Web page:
Scottish Budget 2023-24: all you need to know

While Westminster pursues damaging policies that crashed the economy, hurt the most vulnerable and sent the UK to the bottom of the G7 growth league, we are choosing a different path for Scotland.

This Scottish Budget comes at an economically turbulent time, where difficult choices need to be made – but the SNP Scottish Government is choosing to invest in a fairer society and do away with Westminster’s failed austerity model.

This Budget relentlessly focuses on lifting children out of poverty, continuing our world leading action to reach Net Zero, properly funding our public services, and much more.

Here’s a handy summary, with all the key takeaways from the 2023-24 Scottish Budget.

Edinburgh skyline with Holyrood park

Delivering the Scottish Child Payment – a unique benefit not available in the rest of the UK

We’re continuing to take bold action towards our aim of reducing inequality and eradicating child poverty – which has been exacerbated by the pandemic and the cost-of-living crisis.

To help do that, we have rolled out the Scottish Child Payment – the most ambitious anti-poverty measure anywhere in the UK, labelled as a “game-changer” by charities.

Within just 8 months in 2022, we have increased it by 150% – from £10 to £25 per child per week.

We have also extended eligibility to all those aged under 16, meaning the benefit is now available to around 387,000 children.


Delivering stronger support for families

The cost-of-living crisis is placing significant strains on families and households across the country.

To help families with rising costs, while progressing with our mission to eradicate child poverty, we will:

  • Uprate all of the devolved benefits by the September rate of inflation – 10.1% – at a cost of £428 million.
  • Extend the Fuel Insecurity Fund into 2023-24, which will provide a lifeline for thousands of households against rising energy prices.
  • Invest a further £42 million in holiday food provision and expanding our support for school age childcare.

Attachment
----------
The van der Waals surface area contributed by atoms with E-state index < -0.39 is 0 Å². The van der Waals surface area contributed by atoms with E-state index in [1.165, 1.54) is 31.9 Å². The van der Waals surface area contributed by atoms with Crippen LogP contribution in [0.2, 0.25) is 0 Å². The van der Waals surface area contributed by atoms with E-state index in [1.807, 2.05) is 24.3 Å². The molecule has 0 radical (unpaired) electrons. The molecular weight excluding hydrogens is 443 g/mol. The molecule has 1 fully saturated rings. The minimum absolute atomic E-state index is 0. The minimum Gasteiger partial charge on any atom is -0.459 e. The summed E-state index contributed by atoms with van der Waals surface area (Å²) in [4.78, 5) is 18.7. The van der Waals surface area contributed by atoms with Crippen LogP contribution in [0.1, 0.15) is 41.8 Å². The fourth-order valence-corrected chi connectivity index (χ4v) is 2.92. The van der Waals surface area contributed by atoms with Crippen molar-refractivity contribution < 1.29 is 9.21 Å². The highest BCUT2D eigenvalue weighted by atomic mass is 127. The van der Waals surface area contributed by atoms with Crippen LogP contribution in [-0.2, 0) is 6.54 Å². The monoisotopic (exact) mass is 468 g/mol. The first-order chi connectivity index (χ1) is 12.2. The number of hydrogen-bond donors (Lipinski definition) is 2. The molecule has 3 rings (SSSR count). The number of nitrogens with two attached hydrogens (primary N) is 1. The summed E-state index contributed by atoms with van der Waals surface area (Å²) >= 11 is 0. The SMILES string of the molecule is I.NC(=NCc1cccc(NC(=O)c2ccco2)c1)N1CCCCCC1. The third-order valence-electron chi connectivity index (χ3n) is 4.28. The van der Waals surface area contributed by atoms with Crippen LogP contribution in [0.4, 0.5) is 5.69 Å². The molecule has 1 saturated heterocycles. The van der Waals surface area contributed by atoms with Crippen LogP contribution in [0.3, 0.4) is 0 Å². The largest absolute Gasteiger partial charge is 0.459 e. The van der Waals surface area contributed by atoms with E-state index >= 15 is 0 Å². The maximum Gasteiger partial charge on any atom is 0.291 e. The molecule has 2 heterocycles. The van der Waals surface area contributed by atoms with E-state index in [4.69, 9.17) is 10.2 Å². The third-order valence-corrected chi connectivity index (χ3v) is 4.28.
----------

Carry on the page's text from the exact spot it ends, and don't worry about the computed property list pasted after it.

• Provide a further £30 million to Keep The Promise to our care-experienced children and young people.
  • Progress with the expansion of universal free school meals by providing £80 million of capital funding.


Delivering a Just Transition to reach Net Zero, while tackling fuel poverty

Scotland was one of the first countries to declare a climate emergency, and we have been committed to using all powers and resources at our disposal – leading the world on climate justice, climate targets and the Just Transition.

To build a stronger, fairer, greener economy benefits everyone living in Scotland, we will:

  • Invest £50 million in the Just Transition Fund for the North East and Moray – more than doubling the 2022-23 allocation, helping to diversify the regional economy away from carbon intensive industries and into Net Zero.
  • Maintain, improve and decarbonise Scotland’s rail network, with £1.4 billion of investment.
  • Make heating our buildings more efficient and help tackle fuel poverty – part of our £1.8bn investment to decarbonise a million Scottish homes by 2030.
  • Scale up our annual target of planting woodlands and restoring peatlands.


Delivering a stronger NHS we can all rely on

Our NHS is a precious resource that must always be available for all of us, and we’re determined to make the most significant investment we can in order to support the NHS to meet the challenges of today.

By increasing the medium and the top rates of income tax by a penny, we’re delivering extra investment for the NHS – on top of the record high health spending in Scotland already.

In this Budget, we will:

  • Support our NHS health boards with over £13 billion, which will allow them to continue to drive forward our five year NHS Recovery Plan.
  • Invest £2 billion to establish and improve primary health care services in the community.
  • Provide £1.7 billion for social care and integration, while paving the way for the introduction of the National Care Service.
  • Deliver the £10.90 real living wage for adult social care, with an additional £100 million investment, building on the increase provided in 2022-23.